Quote of the Day: If women understood and exercised their power they could remake the world. Emily Taft Douglas, politician
I declare 2019 The Year of the Woman! Mary Aalgaard. I see so many powerful, bold moves and hear strong voices rising together. This is the year it will gain momentum.
The Wolves is a play, written by Sarah Delappe, directed by Sarah Rasmussen, produced by the Jungle Theater, performing at The Southern Theater in Minneapolis, MN, and it’s full of teen angst, competitive soccer players, female bonding, and heart. I’ll admit, I was overwhelmed by the content. I attended the performance with my friend and Twin Cities Theater Blogger colleague Kendra, Artfully Engaging. When it was over, I looked at her and said, “I feel like I’ve hit with a ton of bricks.”
I have raised four teenagers (all boys), and I teach numerous young women piano and theater workshops, so I know teen angst. I know that they feel deeply, but don’t always have the words to express those feelings. They’ll give you about five minutes on a heavy topic, then switch to the lesson, or another subject, or pet the cat. What made The Wolves hard for me to watch was all the heavy topics they covered, when one of them could be the subject of an entire play. Maybe that’s what Delappe was trying to show. That teens deal with all of that, and more, maybe not in one soccer season, but certainly throughout their young lives.
I like to think that the teen and young adult years are filled with hope and optimism. You have the world at your feet! You think you’re invincible and everyone is rooting for you, and for the most part, that’s true. The recent rash of teen suicides in our area proves otherwise. Teens suffer. The Wolves does not cover teen suicide (although, I thought for a moment that it might), but it includes death, grief, cancer, depression, eating disorders, pregnancy and abortion, with the shout, “What I do with my body is no one else’s business!” It also covers inclusion and exclusion, who’s in and who’s out, team competitiveness and cooperation, and sharing everything from germs to tampons. Everything that happens on a girls’ team, not limited to sports, but rather, the community of young women.
When I was explaining the show to my boys and one of their girlfriends, they said, “That’s a lot to cover in one play.” “Yes,” I said, “It is.” “Would you recommend seeing it?” they asked. “Yes,” I said, an emphatic yes. No matter who you bring to this show, you will have much to discuss. Although, I wouldn’t recommend it to young kids. They use “locker room talk” i.e. cuss words galore, and some of the content is for older teens and adults.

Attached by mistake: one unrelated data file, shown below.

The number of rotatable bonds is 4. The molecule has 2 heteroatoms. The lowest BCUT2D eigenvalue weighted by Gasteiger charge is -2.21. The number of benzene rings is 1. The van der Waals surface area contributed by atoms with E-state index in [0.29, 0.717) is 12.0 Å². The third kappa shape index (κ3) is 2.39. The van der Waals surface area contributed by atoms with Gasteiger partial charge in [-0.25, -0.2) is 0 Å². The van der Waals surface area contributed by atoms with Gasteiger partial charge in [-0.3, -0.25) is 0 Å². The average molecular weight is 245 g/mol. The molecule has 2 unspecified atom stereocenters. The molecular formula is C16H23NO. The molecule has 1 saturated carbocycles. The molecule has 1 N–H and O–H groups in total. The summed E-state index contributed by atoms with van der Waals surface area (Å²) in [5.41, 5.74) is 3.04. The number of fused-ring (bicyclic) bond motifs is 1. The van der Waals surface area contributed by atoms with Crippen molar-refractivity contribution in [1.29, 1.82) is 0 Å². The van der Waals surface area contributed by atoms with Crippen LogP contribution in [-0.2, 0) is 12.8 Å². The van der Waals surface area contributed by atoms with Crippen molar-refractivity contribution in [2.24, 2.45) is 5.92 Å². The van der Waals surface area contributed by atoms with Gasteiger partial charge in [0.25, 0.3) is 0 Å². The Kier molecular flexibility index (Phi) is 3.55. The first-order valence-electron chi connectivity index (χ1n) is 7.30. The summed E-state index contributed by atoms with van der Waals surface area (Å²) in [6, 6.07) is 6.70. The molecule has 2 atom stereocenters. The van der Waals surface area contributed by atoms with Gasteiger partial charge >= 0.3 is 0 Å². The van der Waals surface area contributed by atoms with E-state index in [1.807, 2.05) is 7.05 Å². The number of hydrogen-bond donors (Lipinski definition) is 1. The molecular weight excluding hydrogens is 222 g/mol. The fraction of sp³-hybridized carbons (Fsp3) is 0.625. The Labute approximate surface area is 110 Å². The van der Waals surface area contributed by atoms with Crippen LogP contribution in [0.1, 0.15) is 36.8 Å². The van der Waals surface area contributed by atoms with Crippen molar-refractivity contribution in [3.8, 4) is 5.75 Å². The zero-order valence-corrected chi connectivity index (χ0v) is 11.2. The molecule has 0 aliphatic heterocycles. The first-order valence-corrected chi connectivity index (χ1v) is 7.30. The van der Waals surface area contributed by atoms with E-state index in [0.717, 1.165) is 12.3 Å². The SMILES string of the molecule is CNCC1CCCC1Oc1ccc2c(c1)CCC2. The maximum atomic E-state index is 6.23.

The directing, by Jungle Artist Director Sarah Rasmussen, is excellent. She has the team working together in moments, stretching, talking, sharing. Then pulling apart at times, breaking into smaller groups. I liked the use of the “Spider” drill of kicking the ball in a circle, connecting each one. In the rare scenes where only one player is on the field/stage, it is an intimate, personal moment.
All the actors are outstanding. Becca Hart as #7 is stunning. She nails the part of the wounded teen girl. She’s hard and brittle on the outside, with a sharp tongue and wild spirit, and yet, her inner core is soft and bruised. Megan Burns is #46, the outsider, who comes in with exceptional soccer skills, but lacking in social graces. She has to work to be accepted. Scenes that made me laugh had to do with the cold that got passed around and the orange slices, (oh, you soccer moms). Scenes that made my heart hurt dealt with body image and sexual pressures, and the men who let them down.
Kendra says, “I really liked the play a lot. The fast-paced dialogue and honest conversations between the young women was relatable to me. And even though at times the story dealt with dark subject matter, I was uplifted by the community that supported each other at the most difficult of times. And the cast was amazing. It was clear to me why this was important enough to bring back for a second run.”
You can see The Jungle’s second run of The Wolves at The Southern Theater in Minneapolis, MN through February 17, 2019. Bring some young adults. It’s worth the uncomfortable moments because they will surely spark important conversations.
Go. Create. Inspire!
Journaling Prompt: What groups were you in when you were in high school, or today? When did it feel like a supportive unit? When did it feel disconnected and competitive?
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Since my wife and I never had kids, I’m sure that play would confirm our wise decision! That is a lot to handle in one play.